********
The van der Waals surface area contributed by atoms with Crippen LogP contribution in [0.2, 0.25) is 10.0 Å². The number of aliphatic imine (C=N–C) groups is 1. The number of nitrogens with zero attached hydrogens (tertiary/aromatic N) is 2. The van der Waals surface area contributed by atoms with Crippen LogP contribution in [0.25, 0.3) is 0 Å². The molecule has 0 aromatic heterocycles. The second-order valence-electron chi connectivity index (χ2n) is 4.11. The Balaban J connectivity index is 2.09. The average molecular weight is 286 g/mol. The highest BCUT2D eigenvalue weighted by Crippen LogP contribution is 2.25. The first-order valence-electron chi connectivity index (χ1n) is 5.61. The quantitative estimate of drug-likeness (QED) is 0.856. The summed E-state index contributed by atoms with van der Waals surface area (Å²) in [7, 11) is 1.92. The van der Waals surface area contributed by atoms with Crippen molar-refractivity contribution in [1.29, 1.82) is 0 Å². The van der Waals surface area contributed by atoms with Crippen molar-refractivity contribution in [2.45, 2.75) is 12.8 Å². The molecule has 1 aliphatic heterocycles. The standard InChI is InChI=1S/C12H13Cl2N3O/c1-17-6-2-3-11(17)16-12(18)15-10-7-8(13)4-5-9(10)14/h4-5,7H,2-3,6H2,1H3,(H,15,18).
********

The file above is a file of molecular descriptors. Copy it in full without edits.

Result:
The van der Waals surface area contributed by atoms with Crippen LogP contribution in [0.2, 0.25) is 10.0 Å². The number of aliphatic imine (C=N–C) groups is 1. The number of nitrogens with zero attached hydrogens (tertiary/aromatic N) is 2. The van der Waals surface area contributed by atoms with Crippen LogP contribution in [0.25, 0.3) is 0 Å². The molecule has 0 aromatic heterocycles. The second-order valence-electron chi connectivity index (χ2n) is 4.11. The Balaban J connectivity index is 2.09. The average molecular weight is 286 g/mol. The highest BCUT2D eigenvalue weighted by Crippen LogP contribution is 2.25. The first-order valence-electron chi connectivity index (χ1n) is 5.61. The quantitative estimate of drug-likeness (QED) is 0.856. The summed E-state index contributed by atoms with van der Waals surface area (Å²) in [7, 11) is 1.92. The van der Waals surface area contributed by atoms with Crippen molar-refractivity contribution in [1.29, 1.82) is 0 Å². The van der Waals surface area contributed by atoms with Crippen molar-refractivity contribution in [2.45, 2.75) is 12.8 Å². The molecule has 1 aliphatic heterocycles. The standard InChI is InChI=1S/C12H13Cl2N3O/c1-17-6-2-3-11(17)16-12(18)15-10-7-8(13)4-5-9(10)14/h4-5,7H,2-3,6H2,1H3,(H,15,18).